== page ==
The 2014 Cadillac ELR plug-in hybrid will carry a sticker price of $75,995 -- including destination charges -- when it becomes available for sale in January 2014. After a $7,500 federal tax credit, the ELR has a net price of $68,495. The high tag of the 2014 Cadillac ELR plug-in hybrid -- more than twice that of the Chevrolet Volt that shares the same underpinnings and powertrain -- indicates General Motors' plan to build the coupe in limited number so as to endow it with an aura of exclusivity.
"We're only going to make so many," Bob Ferguson, senior vice president of global Cadillac, told Automotive News in August, adding that there could be "a scramble for that vehicle." GM is set to start building the Cadillac ELR at its Detroit-Hamtramck site late this year. Interested buyers could acquire the plug-in hybrid through a nationwide network of around 500 Cadillac dealerships certified to sell and service the coupe. Cadillac currently has about 940 dealerships in the United States.
According to GM, buyers and prospective customers also will have their own "ELR Concierge Representative" trained in "white glove customer care" via a phone call. The reps could provide information on battery care, home charging, service scheduling and other issues. The high price of the ELR comes as carmakers initiated price cuts on their electric vehicles and plug-in hybrids due to weaker-than-expected consumer demand.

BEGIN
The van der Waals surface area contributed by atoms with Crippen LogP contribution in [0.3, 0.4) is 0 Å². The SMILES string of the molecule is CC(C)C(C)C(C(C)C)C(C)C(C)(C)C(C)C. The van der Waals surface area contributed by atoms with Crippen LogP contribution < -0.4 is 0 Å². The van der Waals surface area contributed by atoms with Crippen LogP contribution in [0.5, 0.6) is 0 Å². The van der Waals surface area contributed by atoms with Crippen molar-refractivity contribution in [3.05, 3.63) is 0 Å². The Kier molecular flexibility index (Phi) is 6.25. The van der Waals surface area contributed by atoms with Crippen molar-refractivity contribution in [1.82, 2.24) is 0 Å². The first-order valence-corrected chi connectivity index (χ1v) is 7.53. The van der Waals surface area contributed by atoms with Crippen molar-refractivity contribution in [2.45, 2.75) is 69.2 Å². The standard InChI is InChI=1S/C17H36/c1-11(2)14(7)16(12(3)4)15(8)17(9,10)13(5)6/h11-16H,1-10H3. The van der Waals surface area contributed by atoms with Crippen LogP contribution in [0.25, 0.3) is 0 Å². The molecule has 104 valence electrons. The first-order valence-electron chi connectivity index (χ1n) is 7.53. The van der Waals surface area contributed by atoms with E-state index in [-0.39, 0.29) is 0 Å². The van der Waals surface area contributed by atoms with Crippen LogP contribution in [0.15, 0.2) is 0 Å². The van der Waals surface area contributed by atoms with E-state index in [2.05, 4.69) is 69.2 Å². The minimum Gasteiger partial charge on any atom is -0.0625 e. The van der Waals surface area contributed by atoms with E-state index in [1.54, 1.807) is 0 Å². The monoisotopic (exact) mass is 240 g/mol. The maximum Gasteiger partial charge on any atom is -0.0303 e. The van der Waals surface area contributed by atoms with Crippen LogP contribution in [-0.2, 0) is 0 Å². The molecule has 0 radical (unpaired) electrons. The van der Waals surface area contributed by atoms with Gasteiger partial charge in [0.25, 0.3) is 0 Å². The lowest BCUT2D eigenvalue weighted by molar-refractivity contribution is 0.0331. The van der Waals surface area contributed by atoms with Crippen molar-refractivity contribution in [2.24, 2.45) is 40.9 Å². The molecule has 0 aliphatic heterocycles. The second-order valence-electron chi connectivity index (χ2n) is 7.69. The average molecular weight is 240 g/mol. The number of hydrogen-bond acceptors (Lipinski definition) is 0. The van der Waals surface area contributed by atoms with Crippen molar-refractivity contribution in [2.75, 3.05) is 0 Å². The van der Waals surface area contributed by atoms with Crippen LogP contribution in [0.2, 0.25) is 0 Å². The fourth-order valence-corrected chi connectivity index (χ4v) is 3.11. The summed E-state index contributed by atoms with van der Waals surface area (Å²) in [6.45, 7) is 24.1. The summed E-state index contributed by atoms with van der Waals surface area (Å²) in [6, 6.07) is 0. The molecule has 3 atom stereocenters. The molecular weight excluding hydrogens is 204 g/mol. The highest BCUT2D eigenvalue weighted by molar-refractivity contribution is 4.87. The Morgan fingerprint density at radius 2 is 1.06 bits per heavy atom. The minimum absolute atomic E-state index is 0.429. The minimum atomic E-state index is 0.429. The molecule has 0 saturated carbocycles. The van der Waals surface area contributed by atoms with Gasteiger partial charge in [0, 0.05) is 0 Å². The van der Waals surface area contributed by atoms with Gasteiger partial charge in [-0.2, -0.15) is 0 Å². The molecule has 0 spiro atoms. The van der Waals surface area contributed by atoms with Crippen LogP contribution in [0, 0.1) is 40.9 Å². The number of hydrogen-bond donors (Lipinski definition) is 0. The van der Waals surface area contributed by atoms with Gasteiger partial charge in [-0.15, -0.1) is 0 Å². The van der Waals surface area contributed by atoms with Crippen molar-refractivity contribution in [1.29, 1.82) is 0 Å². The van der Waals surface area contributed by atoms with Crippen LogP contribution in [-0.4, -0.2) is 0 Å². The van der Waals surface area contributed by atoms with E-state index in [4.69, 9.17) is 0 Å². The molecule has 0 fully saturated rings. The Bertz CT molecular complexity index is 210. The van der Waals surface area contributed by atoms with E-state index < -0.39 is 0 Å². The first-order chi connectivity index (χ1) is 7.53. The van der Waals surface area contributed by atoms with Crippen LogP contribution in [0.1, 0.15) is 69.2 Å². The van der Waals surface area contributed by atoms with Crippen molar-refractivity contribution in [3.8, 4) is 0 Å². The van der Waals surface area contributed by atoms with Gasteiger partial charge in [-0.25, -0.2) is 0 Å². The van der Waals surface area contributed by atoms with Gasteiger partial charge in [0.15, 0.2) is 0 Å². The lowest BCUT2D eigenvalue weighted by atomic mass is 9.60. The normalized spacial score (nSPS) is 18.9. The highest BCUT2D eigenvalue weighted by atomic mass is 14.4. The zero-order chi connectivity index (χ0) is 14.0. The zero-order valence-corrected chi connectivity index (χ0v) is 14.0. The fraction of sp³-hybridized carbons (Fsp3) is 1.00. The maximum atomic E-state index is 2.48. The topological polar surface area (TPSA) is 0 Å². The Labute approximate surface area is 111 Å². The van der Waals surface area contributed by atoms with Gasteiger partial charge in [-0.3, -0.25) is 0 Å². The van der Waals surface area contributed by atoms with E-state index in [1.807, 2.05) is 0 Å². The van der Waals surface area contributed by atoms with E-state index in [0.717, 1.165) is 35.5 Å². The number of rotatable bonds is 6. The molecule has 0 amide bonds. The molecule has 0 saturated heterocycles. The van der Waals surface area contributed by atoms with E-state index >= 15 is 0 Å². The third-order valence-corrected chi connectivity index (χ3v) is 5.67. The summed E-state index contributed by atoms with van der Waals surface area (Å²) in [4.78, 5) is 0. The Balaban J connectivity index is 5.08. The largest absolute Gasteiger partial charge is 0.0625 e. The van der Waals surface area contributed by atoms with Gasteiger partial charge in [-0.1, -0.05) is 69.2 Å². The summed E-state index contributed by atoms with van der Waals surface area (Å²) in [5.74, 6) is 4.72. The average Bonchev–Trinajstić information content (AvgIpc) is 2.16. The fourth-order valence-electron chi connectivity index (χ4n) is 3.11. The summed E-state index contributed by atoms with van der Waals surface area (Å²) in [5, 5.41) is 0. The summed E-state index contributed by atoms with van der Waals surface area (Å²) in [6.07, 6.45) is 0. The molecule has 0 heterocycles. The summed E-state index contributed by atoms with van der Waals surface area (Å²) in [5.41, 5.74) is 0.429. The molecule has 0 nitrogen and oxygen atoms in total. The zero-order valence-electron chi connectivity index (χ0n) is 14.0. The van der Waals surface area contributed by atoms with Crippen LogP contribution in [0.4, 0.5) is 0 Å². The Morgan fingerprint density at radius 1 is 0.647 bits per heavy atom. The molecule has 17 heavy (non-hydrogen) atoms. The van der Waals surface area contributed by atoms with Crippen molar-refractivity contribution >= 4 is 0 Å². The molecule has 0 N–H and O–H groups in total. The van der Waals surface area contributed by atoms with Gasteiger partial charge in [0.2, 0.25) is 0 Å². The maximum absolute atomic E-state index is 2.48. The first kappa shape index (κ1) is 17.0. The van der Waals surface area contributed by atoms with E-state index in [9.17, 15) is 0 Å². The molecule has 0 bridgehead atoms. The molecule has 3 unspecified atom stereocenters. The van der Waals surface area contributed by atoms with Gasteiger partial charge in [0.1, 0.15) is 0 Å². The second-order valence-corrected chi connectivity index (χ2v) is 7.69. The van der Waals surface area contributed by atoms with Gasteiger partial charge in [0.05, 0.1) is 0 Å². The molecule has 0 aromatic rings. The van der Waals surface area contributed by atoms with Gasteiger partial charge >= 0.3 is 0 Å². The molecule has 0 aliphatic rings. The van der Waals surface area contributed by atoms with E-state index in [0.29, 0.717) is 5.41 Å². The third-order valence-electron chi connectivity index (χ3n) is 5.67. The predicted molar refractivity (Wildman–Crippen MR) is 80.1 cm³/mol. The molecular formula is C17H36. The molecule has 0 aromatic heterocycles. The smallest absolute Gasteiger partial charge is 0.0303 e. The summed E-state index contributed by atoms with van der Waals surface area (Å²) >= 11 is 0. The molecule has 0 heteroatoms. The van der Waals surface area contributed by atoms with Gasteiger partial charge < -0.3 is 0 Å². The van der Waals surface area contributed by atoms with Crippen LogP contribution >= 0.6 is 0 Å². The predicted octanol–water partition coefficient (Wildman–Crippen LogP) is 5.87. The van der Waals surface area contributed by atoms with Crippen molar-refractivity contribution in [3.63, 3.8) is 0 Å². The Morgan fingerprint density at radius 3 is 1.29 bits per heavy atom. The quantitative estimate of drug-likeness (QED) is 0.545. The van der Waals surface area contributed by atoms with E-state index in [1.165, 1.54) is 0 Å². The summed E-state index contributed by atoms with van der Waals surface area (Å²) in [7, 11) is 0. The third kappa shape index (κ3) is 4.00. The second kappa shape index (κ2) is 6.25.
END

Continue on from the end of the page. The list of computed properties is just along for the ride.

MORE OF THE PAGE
In August, GM trimmed the price of the Volt by $5,000, to $34,995 including destination. It followed similar moves for the Nissan Leaf and Ford Focus Electric.
In the same month, Ferguson remarked that he views the success of Tesla as an indication that pricing is firmer for electrified vehicles in the luxury segment than in volume brands. GM is targeting wealthier buyers for the ELR by endowing it with bold, angular styling and bespoke interior. The ELR's cabin features soft-touch materials, real wood accents and available carbon-fiber trim.